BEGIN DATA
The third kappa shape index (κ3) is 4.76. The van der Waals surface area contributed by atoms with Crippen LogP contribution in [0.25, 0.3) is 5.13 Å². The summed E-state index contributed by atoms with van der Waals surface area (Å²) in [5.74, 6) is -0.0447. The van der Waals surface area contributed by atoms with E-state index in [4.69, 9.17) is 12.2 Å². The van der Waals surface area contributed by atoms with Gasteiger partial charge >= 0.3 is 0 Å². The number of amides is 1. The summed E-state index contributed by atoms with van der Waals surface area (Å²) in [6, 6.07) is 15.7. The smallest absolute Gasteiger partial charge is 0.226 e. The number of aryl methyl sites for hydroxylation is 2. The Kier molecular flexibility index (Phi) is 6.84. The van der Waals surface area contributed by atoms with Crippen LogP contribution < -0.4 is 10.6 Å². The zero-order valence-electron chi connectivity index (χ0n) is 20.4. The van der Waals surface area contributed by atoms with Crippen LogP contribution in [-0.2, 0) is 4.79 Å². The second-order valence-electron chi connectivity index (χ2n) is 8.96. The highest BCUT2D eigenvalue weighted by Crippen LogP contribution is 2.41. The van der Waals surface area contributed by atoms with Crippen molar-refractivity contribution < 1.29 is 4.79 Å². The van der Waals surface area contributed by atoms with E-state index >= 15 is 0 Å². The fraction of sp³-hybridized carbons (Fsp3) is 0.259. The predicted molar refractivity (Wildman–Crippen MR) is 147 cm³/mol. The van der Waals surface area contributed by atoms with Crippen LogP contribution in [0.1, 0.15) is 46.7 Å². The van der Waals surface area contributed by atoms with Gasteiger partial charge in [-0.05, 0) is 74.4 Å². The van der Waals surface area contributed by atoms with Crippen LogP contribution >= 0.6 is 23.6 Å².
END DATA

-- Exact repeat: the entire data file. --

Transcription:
The third kappa shape index (κ3) is 4.76. The van der Waals surface area contributed by atoms with Crippen LogP contribution in [0.25, 0.3) is 5.13 Å². The summed E-state index contributed by atoms with van der Waals surface area (Å²) in [5.74, 6) is -0.0447. The van der Waals surface area contributed by atoms with E-state index in [4.69, 9.17) is 12.2 Å². The van der Waals surface area contributed by atoms with Gasteiger partial charge >= 0.3 is 0 Å². The number of amides is 1. The summed E-state index contributed by atoms with van der Waals surface area (Å²) in [6, 6.07) is 15.7. The smallest absolute Gasteiger partial charge is 0.226 e. The number of aryl methyl sites for hydroxylation is 2. The Kier molecular flexibility index (Phi) is 6.84. The van der Waals surface area contributed by atoms with Crippen LogP contribution < -0.4 is 10.6 Å². The zero-order valence-electron chi connectivity index (χ0n) is 20.4. The van der Waals surface area contributed by atoms with Crippen LogP contribution in [-0.2, 0) is 4.79 Å². The second-order valence-electron chi connectivity index (χ2n) is 8.96. The highest BCUT2D eigenvalue weighted by Crippen LogP contribution is 2.41. The van der Waals surface area contributed by atoms with Crippen molar-refractivity contribution < 1.29 is 4.79 Å². The van der Waals surface area contributed by atoms with E-state index >= 15 is 0 Å². The fraction of sp³-hybridized carbons (Fsp3) is 0.259. The predicted molar refractivity (Wildman–Crippen MR) is 147 cm³/mol. The van der Waals surface area contributed by atoms with Crippen LogP contribution in [0.1, 0.15) is 46.7 Å². The van der Waals surface area contributed by atoms with Gasteiger partial charge in [-0.05, 0) is 74.4 Å². The van der Waals surface area contributed by atoms with Crippen LogP contribution >= 0.6 is 23.6 Å².